The EUMR consortium comprises 15 partners from 10 countries who, collectively, can deploy a comprehensive portfolio of marine robotic assets with required associated support assets and expertise. The network is a strong and balanced grouping of globally distinguished key players with diverse, track-record of excellence across marine / robotic sectors. Partners are members of a wide variety of existing networks, and research infrastructure collaborations both formal and informal across Europe and the world. EUMR is a first stage in aggregating these networks and assets as world-leading for support and growth of a strong community of practice in marine robotics and marine.
European Project: Robotic Subsea Exploration Technologies (ROBUST)(2016-20)
There is a need to develop an autonomous, reliable, cost effective technology to map vast terrains, in terms of mineral and raw material contents which will aid in reducing the cost of mineral exploration, currently performed by ROVs and dedicated SSVs and crew. Furthermore there is a need to identify, in an efficient and non-intrusive manner (minimum impact to the environment), the most rich mineral sites. This technology will aid the seabed mining industry, reduce the cost of exploration and especially the detailed identification of the raw materials contained in a mining sites and enable targeted mining only of the richest resources existing.
The ROBUST proposal aims to tackle the aforementioned issue by developing sea bed in situ material identification through the fusion of two technologies, namely laser-based in-situ element-analyzing capability merged with underwater AUV (Autonomous Underwater Vehicle) technologies for sea bed 3D mapping. This will enable resource identification done by robotic control enabled by the synergy between AUV hovering and manipulator capabilities. The underwater robotic laser process is the Laser Induced Breakdown Spectroscopy (LIBS), used for identification of materials on the sea bed. The AUV Robotic vehicle will dive, identify the resources that are targeted for LIBS scanning through 3D real time mapping of the terrain (hydro-acoustically, laser scanners, photogrammetry) and position the LIBS in the required locations of mineral deposits on the ocean floor to autonomously perform qualitative and quantitative analyses.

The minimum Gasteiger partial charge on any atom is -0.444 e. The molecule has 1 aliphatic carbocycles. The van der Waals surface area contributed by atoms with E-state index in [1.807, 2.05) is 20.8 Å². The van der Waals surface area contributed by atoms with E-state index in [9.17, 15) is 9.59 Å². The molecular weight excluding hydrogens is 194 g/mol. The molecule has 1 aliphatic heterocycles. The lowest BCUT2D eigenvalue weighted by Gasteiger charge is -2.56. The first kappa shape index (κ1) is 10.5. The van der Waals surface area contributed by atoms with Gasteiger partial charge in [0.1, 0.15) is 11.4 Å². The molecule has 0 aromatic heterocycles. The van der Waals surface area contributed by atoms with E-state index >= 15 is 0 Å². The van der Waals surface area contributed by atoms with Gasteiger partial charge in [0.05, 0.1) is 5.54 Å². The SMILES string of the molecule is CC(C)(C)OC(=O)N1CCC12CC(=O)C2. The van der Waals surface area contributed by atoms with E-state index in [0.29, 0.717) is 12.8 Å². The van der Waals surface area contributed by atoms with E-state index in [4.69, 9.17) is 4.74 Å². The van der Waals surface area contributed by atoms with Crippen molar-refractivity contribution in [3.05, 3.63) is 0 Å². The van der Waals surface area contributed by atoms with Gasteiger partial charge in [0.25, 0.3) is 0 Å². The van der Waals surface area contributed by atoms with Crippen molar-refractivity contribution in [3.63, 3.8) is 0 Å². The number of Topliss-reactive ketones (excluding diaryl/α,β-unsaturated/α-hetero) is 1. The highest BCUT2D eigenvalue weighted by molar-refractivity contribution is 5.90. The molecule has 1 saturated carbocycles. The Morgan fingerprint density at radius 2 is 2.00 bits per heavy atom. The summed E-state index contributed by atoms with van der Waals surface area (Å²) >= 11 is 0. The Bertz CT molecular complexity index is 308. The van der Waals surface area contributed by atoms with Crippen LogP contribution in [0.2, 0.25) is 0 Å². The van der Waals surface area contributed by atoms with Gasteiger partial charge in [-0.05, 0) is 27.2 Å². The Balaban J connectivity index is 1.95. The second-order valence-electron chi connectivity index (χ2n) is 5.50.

European Project: AErial RObotic system integrating multiple ARMS and advanced manipulation capabilities for inspection and maintenance (AEROARMS)(2015-19)
AEROARMS proposes the development of the first aerial robotic system with multiple arms and advanced manipulation capabilities to be applied in industrial inspection and maintenance (I&M). The objectives are:
1. R&D on aerial manipulation to perform I&M. This includes: 1.1 Based on previous partner results, developing systems which are able to grab and dock with one or more arms and perform dexterous accurate manipulation with another arm. Also develop helicopter-based aerial manipulators, with greater payload and flight endurance, and with a dexterous arm to provide advanced manipulation capabilities by means of force interactions and hand-eye coordination using a movable camera with another light arm; 1.2 New methods and technologies for platforms which can fly and manipulate with the coordinated motion of the arms addressing constrained scenarios in which it is dangerous to use the helicopter and where it is not possible to grab to perform I&M operation.
2. Validation of 1.1 in two applications: 1) Installation and maintenance of permanent NDT sensors on remote components; 2) Deploy and maintain a mobile robotic system permanently installed on a remote structure.
To achieve the above objectives AEROARMS will develop the first aerial telemanipulation system with advanced haptic capabilities able to exert significant forces with an industrial robotic arm, as well as autonomous control, perception and planning capabilities. Special attention will be paid to the design and system development in order to receive future certification taking into account ATEX and RPAS regulations.
AEROARMS is strongly related to ICT 23–2014: Robotics enabling the emergence of aerial robots, with manipulation capabilities to operate in industrial I&M, which will be validated in in oil and gas plants to reach TRL5.
The consortium combines excellent capabilities in aerial robotics with leadership in aerial manipulation and key partners for the successful application of I&M.
European Project: Dexterous ROV Operations in Presence of Communications Latencies (DexROV) (2015-19)
Underwater operations (e.g. oil industry) are demanding and costly activities for which ROV based setups are often deployed in addition to deep divers – contributing to operations risks and costs cutting.